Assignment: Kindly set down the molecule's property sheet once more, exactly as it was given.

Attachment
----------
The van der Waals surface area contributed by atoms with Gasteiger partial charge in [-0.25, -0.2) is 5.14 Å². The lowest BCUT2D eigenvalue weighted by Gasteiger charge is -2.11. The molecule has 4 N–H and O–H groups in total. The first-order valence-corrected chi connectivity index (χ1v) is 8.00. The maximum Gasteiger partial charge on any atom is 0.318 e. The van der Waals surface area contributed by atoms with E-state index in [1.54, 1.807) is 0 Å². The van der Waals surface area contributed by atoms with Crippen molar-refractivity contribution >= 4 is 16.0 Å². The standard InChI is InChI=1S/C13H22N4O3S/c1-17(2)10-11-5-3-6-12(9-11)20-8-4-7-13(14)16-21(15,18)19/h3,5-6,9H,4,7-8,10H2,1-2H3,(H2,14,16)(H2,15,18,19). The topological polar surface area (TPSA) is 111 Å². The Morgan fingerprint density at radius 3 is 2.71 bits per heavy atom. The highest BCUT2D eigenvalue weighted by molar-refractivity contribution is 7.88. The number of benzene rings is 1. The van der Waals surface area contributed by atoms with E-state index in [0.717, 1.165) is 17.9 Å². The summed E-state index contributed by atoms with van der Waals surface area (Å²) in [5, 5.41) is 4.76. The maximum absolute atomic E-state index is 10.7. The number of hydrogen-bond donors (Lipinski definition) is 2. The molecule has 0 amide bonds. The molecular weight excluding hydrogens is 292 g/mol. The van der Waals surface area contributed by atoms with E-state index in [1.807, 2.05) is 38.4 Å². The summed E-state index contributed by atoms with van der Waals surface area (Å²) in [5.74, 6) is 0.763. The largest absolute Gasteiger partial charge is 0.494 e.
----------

The van der Waals surface area contributed by atoms with Gasteiger partial charge in [-0.25, -0.2) is 5.14 Å². The lowest BCUT2D eigenvalue weighted by Gasteiger charge is -2.11. The molecule has 4 N–H and O–H groups in total. The first-order valence-corrected chi connectivity index (χ1v) is 8.00. The maximum Gasteiger partial charge on any atom is 0.318 e. The van der Waals surface area contributed by atoms with E-state index in [1.54, 1.807) is 0 Å². The van der Waals surface area contributed by atoms with Crippen molar-refractivity contribution >= 4 is 16.0 Å². The standard InChI is InChI=1S/C13H22N4O3S/c1-17(2)10-11-5-3-6-12(9-11)20-8-4-7-13(14)16-21(15,18)19/h3,5-6,9H,4,7-8,10H2,1-2H3,(H2,14,16)(H2,15,18,19). The topological polar surface area (TPSA) is 111 Å². The Morgan fingerprint density at radius 3 is 2.71 bits per heavy atom. The highest BCUT2D eigenvalue weighted by molar-refractivity contribution is 7.88. The number of benzene rings is 1. The van der Waals surface area contributed by atoms with E-state index in [0.717, 1.165) is 17.9 Å². The summed E-state index contributed by atoms with van der Waals surface area (Å²) in [5, 5.41) is 4.76. The maximum absolute atomic E-state index is 10.7. The number of hydrogen-bond donors (Lipinski definition) is 2. The molecule has 0 amide bonds. The molecular weight excluding hydrogens is 292 g/mol. The van der Waals surface area contributed by atoms with E-state index in [1.807, 2.05) is 38.4 Å². The summed E-state index contributed by atoms with van der Waals surface area (Å²) in [5.74, 6) is 0.763. The largest absolute Gasteiger partial charge is 0.494 e.